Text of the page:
Earlier this month, CNN launched new lower-third graphics for all of their shows.   On CNN, lower-third graphics (so named because they occupy the lower-third region of the television screen) display what story is being shown as well as the name and titles of anchors, reporters, interviewees, etc., the location of the report, and any other flags, such as breaking news, developing story, etc.   The new graphics on CNN give a unified look across each show, but while they are an improvement on the old look, they have faults of their own.

To start off, here are the old lower third graphics (via Media Matters):

old cnn lower-third

old cnn lower-third

One of my biggest issues with these graphics was when the story topic was long and would run into the show logo on the right there were visual proximity issues:

old cnn lower-third

And here are the new graphics (all via Newscaststudio.com):

new cnn lower-third

Here are the graphics in action:

As you can see, the CNN logo has moved to the bottom right corner to the left of the show logo, a story topic is now only one line, and, as you’ll see below, a story flag color change occurred.   What makes the new graphics partly successful is the simplicity a bordered, solid black rounded rectangle, and the animation is quick and simple, too.   What makes the new graphics undesirable, however, is much more.

(But before I list the faults of the new graphics, I first have to issue a disclaimer.   Anything I may say is wrong with the graphics could very well been proposed or discussed internally at CNN but shot down by the creative team or some higher-up-the-totem-pole executive.   A coworker of mine recently completed work on a major update to a popular weekly sports event, and there were some creative elements that were ridiculed in online forums.   What forum users suggested had internally been suggested to higher-ups by my coworker but were dismissed.   So, for all I know, anything I comment on here may very well have been discussed at CNN.)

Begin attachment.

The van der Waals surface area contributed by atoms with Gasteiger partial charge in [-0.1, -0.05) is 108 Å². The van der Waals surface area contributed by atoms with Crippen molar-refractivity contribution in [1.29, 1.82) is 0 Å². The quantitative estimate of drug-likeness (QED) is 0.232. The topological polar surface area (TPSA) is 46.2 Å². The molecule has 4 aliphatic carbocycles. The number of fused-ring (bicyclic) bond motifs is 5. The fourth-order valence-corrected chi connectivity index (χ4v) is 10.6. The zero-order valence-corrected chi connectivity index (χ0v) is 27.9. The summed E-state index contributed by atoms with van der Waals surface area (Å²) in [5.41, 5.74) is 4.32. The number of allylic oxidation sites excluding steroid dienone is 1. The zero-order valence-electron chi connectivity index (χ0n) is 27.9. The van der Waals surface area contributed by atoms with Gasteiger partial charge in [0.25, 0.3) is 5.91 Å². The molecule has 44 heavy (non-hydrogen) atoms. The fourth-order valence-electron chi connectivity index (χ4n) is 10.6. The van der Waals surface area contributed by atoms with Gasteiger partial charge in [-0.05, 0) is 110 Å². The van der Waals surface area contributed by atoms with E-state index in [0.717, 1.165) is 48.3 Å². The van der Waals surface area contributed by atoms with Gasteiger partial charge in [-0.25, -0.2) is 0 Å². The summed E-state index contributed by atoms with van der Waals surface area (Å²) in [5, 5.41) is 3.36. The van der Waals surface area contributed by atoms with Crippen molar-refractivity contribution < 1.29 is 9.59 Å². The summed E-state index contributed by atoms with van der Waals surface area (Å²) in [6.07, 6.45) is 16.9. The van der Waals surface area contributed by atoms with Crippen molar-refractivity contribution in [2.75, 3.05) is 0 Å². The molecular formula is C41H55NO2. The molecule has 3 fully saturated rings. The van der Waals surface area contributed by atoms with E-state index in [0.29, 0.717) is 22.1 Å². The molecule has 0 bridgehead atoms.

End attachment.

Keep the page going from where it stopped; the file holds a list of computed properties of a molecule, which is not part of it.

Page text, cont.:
First, the show logo and CNN logo bug is too huge.   Do we need to be constantly reminded what show were watching?   I’m assuming veteran watchers of Larry King Live or The Situation Room or Lou Dobbs Tonight know what show they’re watching by a) the host of the show and b) the time the show is airing.   Taking out the show logo would give story titles and other information more horizontal room to be displayed.   What happens now is any text is horizontally-scaled to fit inside the space allotted.   For example, in the Wolf Blitzer “Pres. Bush & Flying Shoes” image above, if president were spelled out instead of abbreviated, since the text would be longer, it would horizontally-scale to fit inside the same black rectangle.

Second, the CNN logo carrier (black, rounded rectangle) needs some work.   Here is the CNN logo with “Live”:

cnn live

The left edge of the ‘L’ hangs slightly over the left edge of the ‘C.’   The discrepancy is hard to see in this image, but on TV, it’s definitely there.   And because of this hang-over, when the “Live” text disappears, there’s another discrepancy:

cnn logo

The CNN logo carrier shrinks down to the logo’s size (plus padding), but there is more padding on the left side of the logo than there is on the right side.   If you look at the previous image with the “Live” text and compare with the above image, you can see the padding on the left and right of the CNN logo is the same in both images.   If the “Live” text were scaled down to fit exactly over the CNN logo, the padding could be uniform on both sides whether or not the “Live” were there.

Third, the displaying of someone’s name and title, for example being interviewed for a story or for commentary, can be excessive. Here’s someone’s name and title displayed: